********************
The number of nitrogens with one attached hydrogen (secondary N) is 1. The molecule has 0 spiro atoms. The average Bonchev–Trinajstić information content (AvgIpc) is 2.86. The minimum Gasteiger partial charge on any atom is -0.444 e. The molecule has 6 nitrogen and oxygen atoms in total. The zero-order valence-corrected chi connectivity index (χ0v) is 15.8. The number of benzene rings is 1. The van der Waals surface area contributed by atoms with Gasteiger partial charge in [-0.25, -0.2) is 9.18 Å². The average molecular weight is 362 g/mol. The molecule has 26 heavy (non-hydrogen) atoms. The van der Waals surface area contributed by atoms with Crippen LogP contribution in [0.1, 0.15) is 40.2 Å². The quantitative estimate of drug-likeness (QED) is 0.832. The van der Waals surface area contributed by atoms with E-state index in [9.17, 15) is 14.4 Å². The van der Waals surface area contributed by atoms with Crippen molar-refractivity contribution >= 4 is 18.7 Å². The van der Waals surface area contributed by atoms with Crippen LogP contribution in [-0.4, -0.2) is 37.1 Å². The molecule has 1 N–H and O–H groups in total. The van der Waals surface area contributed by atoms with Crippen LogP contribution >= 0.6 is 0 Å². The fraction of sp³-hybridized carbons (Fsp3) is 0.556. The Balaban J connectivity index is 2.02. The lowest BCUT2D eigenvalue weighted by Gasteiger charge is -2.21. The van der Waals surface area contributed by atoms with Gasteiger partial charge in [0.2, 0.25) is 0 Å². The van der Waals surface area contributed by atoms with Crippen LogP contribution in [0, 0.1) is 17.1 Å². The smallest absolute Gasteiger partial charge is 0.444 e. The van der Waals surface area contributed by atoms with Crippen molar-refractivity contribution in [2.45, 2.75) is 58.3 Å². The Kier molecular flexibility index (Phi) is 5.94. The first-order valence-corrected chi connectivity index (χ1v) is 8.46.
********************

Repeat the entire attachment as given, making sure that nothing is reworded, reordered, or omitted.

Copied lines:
The number of nitrogens with one attached hydrogen (secondary N) is 1. The molecule has 0 spiro atoms. The average Bonchev–Trinajstić information content (AvgIpc) is 2.86. The minimum Gasteiger partial charge on any atom is -0.444 e. The molecule has 6 nitrogen and oxygen atoms in total. The zero-order valence-corrected chi connectivity index (χ0v) is 15.8. The number of benzene rings is 1. The van der Waals surface area contributed by atoms with Gasteiger partial charge in [-0.25, -0.2) is 9.18 Å². The average molecular weight is 362 g/mol. The molecule has 26 heavy (non-hydrogen) atoms. The van der Waals surface area contributed by atoms with Crippen LogP contribution in [0.1, 0.15) is 40.2 Å². The quantitative estimate of drug-likeness (QED) is 0.832. The van der Waals surface area contributed by atoms with E-state index in [9.17, 15) is 14.4 Å². The van der Waals surface area contributed by atoms with Crippen molar-refractivity contribution >= 4 is 18.7 Å². The van der Waals surface area contributed by atoms with Crippen LogP contribution in [-0.4, -0.2) is 37.1 Å². The molecule has 1 N–H and O–H groups in total. The van der Waals surface area contributed by atoms with Crippen LogP contribution >= 0.6 is 0 Å². The fraction of sp³-hybridized carbons (Fsp3) is 0.556. The Balaban J connectivity index is 2.02. The lowest BCUT2D eigenvalue weighted by Gasteiger charge is -2.21. The van der Waals surface area contributed by atoms with Gasteiger partial charge in [0.2, 0.25) is 0 Å². The van der Waals surface area contributed by atoms with Crippen LogP contribution in [0, 0.1) is 17.1 Å². The smallest absolute Gasteiger partial charge is 0.444 e. The van der Waals surface area contributed by atoms with Crippen molar-refractivity contribution in [2.45, 2.75) is 58.3 Å². The Kier molecular flexibility index (Phi) is 5.94. The first-order valence-corrected chi connectivity index (χ1v) is 8.46.